Trite lessons in life for a 13-year-old

Home > Culture > Features

print dictionary print

Trite lessons in life for a 13-year-old

“13 Going on 30” is one of those movies you want to enjoy, but can’t quite. It has a few laughs and some feel-good moments, but ultimately it’s just trite.
It’s 1987, and 12-year-old Jenna dreams of joining the Six Chicks, the most popular girl clique at her school. Her best friend is a chubby boy, Matt, who’s in love with her. At her 13th birthday party, Matt gives her a miniature house he’s built, sprinkles it with pixie dust and tells her to make a wish. As the party comes to a disastrous end, she wishes to be “30, flirty and thriving.”
She wakes up in 2004, in the body of Jennifer Garner. She’s now the editor of Poise, the magazine she worshipped as a girl. The leader of the Six Chicks, Lucy (Judy Greer), works with her. The 30-year-old Jenna has breasts, a fabulous apartment in New York and a sports star boyfriend.
Trying to figure out what’s happening, she tracks down Matt (Mark Ruffalo), who has shed his fat and is now a rather cute photographer. Matt, who is engaged to be married, fills her in on some of her past. He doesn’t know a lot, though, because after the party, Jenna became a Six Chick and stopped talking to him. Matt’s gone his own way, and is now engaged.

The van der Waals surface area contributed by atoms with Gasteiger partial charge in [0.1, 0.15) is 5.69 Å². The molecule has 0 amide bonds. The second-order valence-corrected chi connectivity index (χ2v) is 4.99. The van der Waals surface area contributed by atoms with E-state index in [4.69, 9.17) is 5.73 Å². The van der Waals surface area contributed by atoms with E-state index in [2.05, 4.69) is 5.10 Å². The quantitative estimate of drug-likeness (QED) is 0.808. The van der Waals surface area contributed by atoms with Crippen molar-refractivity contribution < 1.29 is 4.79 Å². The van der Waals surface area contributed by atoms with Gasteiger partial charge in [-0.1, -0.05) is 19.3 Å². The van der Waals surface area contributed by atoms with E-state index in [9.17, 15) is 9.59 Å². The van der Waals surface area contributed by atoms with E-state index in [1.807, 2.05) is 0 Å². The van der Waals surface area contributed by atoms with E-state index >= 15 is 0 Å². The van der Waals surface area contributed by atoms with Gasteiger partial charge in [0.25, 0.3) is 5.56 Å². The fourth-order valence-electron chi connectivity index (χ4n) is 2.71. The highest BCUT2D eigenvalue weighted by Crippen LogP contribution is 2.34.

Jenna finds reasons to have been careful what she wished for. Her magazine is sinking. To make matters worse, she’s become a scheming backstabber who doesn’t talk to her parents and is having an affair with a coworker’s husband (to keep this movie dewey-eyed, that part is glossed over).
The child-in-an-adult’s-body idea worked in the movie “Big,” and the angst of childhood popularity contests evoked laughs in “Mean Girls.” But “13 Going on 30” never fully enchants. It’s as if the writers didn’t know exactly where to go with the material at hand. Are they trying to be funny, poignant or dispense some moral advice?
Funny (in an embarrassing way): Jenna getting a hip party going by dancing to Michael Jackson’s “Thriller.” When her boyfriend puts on a strip tease, her 13-year-old mind freaks out.
Poignant: Jenna goes home and asks her mother if she ever wishes she could go back in time and change anything. When her mother says no, Jenna asks, But didn’t you make any mistakes? Her mother answers, Yes, but they made me into the person I am today.
Moral lessons (there are a lot of them): Being popular is not the only important thing in life. Love may be right next to you. Thirteen may be an awkward age, but it can be a life-changing one.
But the movie actually sidesteps some of the wisdom it dispenses. And considering the morals it presumes to hand down, the ending must be one of the worst insults in movie history.
What pulls the movie together is a soundtrack that many adults will be able to relate to, whether they were children, teenagers or adults in 1987. The acting is also solid. Garner mostly pulls off the childish, gawky act. She’s also anchored to some sense of reality by the gruff Ruffalo. And Greer turns in another fantastic performance in a supporting role. It’s just too bad the script they had to work with was so tepid.


13 Going on 30
Comedy, Drama / English
97 min.
Now playing


by Joe Yonghee
Log in to Twitter or Facebook account to connect
with the Korea JoongAng Daily
help-image Social comment?
s
lock icon

To write comments, please log in to one of the accounts.

Standards Board Policy (0/250자)

What’s Popular Now